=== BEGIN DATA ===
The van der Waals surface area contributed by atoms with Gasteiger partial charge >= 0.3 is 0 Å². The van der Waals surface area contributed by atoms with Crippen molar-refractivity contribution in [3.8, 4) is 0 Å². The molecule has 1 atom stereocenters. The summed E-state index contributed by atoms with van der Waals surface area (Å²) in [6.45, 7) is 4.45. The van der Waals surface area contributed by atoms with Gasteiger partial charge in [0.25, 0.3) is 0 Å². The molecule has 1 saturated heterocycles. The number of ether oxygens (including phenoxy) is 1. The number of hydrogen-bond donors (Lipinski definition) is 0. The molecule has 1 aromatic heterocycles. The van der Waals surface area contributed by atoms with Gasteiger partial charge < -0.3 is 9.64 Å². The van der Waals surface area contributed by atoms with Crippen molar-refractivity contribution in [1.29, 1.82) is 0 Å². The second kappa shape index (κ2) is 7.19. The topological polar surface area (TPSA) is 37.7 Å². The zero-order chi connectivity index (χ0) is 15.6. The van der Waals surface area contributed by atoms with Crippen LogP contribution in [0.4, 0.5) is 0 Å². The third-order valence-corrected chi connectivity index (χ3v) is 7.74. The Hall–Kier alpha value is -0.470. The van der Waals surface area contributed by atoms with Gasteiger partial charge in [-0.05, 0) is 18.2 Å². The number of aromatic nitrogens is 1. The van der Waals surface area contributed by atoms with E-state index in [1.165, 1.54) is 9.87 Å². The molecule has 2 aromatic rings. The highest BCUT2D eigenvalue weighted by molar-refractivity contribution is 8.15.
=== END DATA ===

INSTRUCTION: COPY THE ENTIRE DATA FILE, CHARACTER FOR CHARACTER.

The van der Waals surface area contributed by atoms with Gasteiger partial charge >= 0.3 is 0 Å². The van der Waals surface area contributed by atoms with Crippen molar-refractivity contribution in [3.8, 4) is 0 Å². The molecule has 1 atom stereocenters. The summed E-state index contributed by atoms with van der Waals surface area (Å²) in [6.45, 7) is 4.45. The van der Waals surface area contributed by atoms with Gasteiger partial charge in [0.25, 0.3) is 0 Å². The molecule has 1 saturated heterocycles. The number of ether oxygens (including phenoxy) is 1. The number of hydrogen-bond donors (Lipinski definition) is 0. The molecule has 1 aromatic heterocycles. The van der Waals surface area contributed by atoms with Gasteiger partial charge < -0.3 is 9.64 Å². The van der Waals surface area contributed by atoms with Crippen molar-refractivity contribution in [1.29, 1.82) is 0 Å². The second kappa shape index (κ2) is 7.19. The topological polar surface area (TPSA) is 37.7 Å². The zero-order chi connectivity index (χ0) is 15.6. The van der Waals surface area contributed by atoms with Crippen LogP contribution in [0.4, 0.5) is 0 Å². The third-order valence-corrected chi connectivity index (χ3v) is 7.74. The Hall–Kier alpha value is -0.470. The van der Waals surface area contributed by atoms with Gasteiger partial charge in [-0.05, 0) is 18.2 Å². The number of aromatic nitrogens is 1. The van der Waals surface area contributed by atoms with E-state index in [1.165, 1.54) is 9.87 Å². The molecule has 2 aromatic rings. The highest BCUT2D eigenvalue weighted by molar-refractivity contribution is 8.15.